Circuit evolution

The power of this step-by-step building approach is that it shows the circuit evolution from the humble 1-resistor passive circuit to the more sophisticated op-amp circuit. We see this is not a new circuit; it is an improved old circuit. So the active op-amp current-to-voltage converter consists of a passive current-to-voltage converter and helping op-amp.

Negative resistance viewpoint

If we are curious enough, we can see a similarity between the resistor R and the op-amp output - there is the same voltage I.R across them; so both behave as resistors. But while the resistor subtracts its voltage drop from the input voltage, the op-amp adds its output voltage to it.

So the op-amp output acts as a negative "resistor" with resistance -R that neutralizes the positive resistance R. The whole circuit (resistor and op-amp) behaves as a "piece of wire"... and the input current flows through this "artificial wire" - Fig. 5.

Transimpedance amplifier as a piece of wire

Fig. 5. The transimpedance amplifier presented as a "piece of wire"

Passive vs active version

As a rule, we know the passive is bad and the active is good. But here the passive "circuit" (resistor) has a very significant advantage over the active - it allows to measure currents of large magnitude.

The problem with the active op-amp current-to-voltage converter is that the current passes through its output stage... and the latter must withstand it. That is why the ammeters inside multimeters are not made with the op-amp circuit, no matter how perfect it is, but with the simple passive circuit (a humble resistor between the inputs).

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    \$\begingroup\$ Anyway, interesting view of current-voltage converter ... \$\endgroup\$
    – Antonio51
    Dec 24 '21 at 22:48
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    \$\begingroup\$ My answer shows clearly that current flows from ground ... from power supply, which is also connected to +input of the op-amp. \$\endgroup\$
    – Antonio51
    Dec 24 '21 at 22:55
  • \$\begingroup\$ @Antonio51, Thank you! It is so rare for our ideas to be appreciated here... the environment is very selfish and that keeps us from giving our best... Admittedly, I wrote this story especially for you because I felt something different that deserves more than a formal (soulless) answer... \$\endgroup\$ Dec 24 '21 at 22:56
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    \$\begingroup\$ Thank you also. I solved this problem in 1969 (first year of electrical engineering, the exercise of general electricity where op-amp was just a Voltage to voltage amplifier with infinite gain. \$\endgroup\$
    – Antonio51
    Dec 24 '21 at 23:02
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    \$\begingroup\$ @Antonio51, It is better not to mention the positive input, because it has nothing to do with the idea. Years ago, these circuits were made with single-ended inverting amplifiers that had no positive input at all. BTW I had a feeling you knew the answer to the question before you asked it... and maybe you just wanted to share it? If so, there is nothing wrong with that, although not everyone here accepts it that way... \$\endgroup\$ Dec 24 '21 at 23:03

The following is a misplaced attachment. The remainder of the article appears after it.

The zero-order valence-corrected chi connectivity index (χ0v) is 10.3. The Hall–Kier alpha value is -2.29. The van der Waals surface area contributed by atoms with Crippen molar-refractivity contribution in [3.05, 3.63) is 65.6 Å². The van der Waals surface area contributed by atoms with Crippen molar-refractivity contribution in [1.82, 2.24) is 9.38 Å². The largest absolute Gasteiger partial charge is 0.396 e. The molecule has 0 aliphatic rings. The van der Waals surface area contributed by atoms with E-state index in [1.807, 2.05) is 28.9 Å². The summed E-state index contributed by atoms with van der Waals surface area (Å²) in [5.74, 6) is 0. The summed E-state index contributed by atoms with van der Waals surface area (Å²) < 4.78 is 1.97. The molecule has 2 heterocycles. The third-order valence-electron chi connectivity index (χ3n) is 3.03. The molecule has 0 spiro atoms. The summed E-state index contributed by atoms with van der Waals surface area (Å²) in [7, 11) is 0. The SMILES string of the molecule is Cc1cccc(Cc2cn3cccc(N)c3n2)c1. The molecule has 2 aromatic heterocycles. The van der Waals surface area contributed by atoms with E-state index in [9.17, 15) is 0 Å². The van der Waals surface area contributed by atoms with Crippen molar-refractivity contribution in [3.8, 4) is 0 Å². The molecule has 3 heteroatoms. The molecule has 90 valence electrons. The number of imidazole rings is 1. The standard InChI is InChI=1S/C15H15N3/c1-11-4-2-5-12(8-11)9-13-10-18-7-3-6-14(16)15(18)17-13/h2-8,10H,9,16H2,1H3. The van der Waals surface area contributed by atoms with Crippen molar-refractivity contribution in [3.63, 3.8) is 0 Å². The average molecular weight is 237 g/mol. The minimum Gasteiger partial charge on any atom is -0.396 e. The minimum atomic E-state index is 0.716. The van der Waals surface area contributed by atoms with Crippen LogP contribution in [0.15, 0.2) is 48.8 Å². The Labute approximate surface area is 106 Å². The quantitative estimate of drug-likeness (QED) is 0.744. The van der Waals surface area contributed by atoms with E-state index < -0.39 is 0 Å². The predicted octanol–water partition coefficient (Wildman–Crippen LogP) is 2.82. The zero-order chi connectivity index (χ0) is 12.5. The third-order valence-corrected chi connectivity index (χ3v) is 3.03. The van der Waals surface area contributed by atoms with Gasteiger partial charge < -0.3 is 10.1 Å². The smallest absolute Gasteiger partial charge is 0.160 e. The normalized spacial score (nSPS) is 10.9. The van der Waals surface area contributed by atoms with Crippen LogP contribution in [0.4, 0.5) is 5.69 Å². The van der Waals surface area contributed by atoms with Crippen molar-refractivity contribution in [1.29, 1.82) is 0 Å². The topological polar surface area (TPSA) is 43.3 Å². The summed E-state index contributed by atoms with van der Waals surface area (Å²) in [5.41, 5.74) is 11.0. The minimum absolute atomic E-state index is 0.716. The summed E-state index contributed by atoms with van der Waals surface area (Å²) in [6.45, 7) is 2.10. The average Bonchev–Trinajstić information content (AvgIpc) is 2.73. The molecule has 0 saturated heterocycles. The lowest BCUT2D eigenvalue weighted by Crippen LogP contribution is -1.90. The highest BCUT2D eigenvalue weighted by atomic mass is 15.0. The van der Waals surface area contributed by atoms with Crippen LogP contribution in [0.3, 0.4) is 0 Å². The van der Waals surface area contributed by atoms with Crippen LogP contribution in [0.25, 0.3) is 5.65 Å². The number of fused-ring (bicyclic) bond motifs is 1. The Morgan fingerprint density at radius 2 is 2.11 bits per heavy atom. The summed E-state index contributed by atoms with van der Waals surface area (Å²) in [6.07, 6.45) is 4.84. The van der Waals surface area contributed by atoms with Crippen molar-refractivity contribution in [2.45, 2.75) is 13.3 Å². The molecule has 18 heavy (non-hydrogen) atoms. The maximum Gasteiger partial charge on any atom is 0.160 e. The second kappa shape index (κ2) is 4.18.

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The input current does not go through the feedback resistor. It is nullified by current coming backwards through the feedback resistor from the output. OK, the two resistors do look like a voltage divider between two different potentials, so in one sense the input current does go to the output.

But . . .

The opamp has lotsa gain, and the action of negative feedback drives the inverting input to behave as a virtual ground. This changes the analysis of the circuit. the two resistors do form a voltage divider, but having a point in the middle of the divider that does not move breaks that current into two related but not in the same way currents. The output does whatever it takes to make the two input voltages equal, so whenever the loop is closed, the two currents are equal. But they are not in the same direction.

In your case the two resistors are of equal value so the conversion factor through the circuit is 1 volt per amp. If R4 were 100 K, the conversion would be 10 V per amp, but the two currents still would be the same value, and the net current at the inverting input still would be 0.

Note, all of this assumes a theoretically perfect opamp with zero input bias current and zero input offset voltage.

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  • \$\begingroup\$ Interesting... This is a possible but still formal explanation that would please someone living in the fictional world of circuit theory. But I live in the real world where I see a closed circuit in which only one current I = (Vin + Vout)/(R1 + R2) circulates. \$\endgroup\$ Dec 25 '21 at 16:14
  • \$\begingroup\$ But to be honest, I have to admit that I have thought of this circuit many times as two interacting sources, each producing its own current. But eventually the midpoint voltage is established and the equilibrium is reached. \$\endgroup\$ Dec 25 '21 at 16:15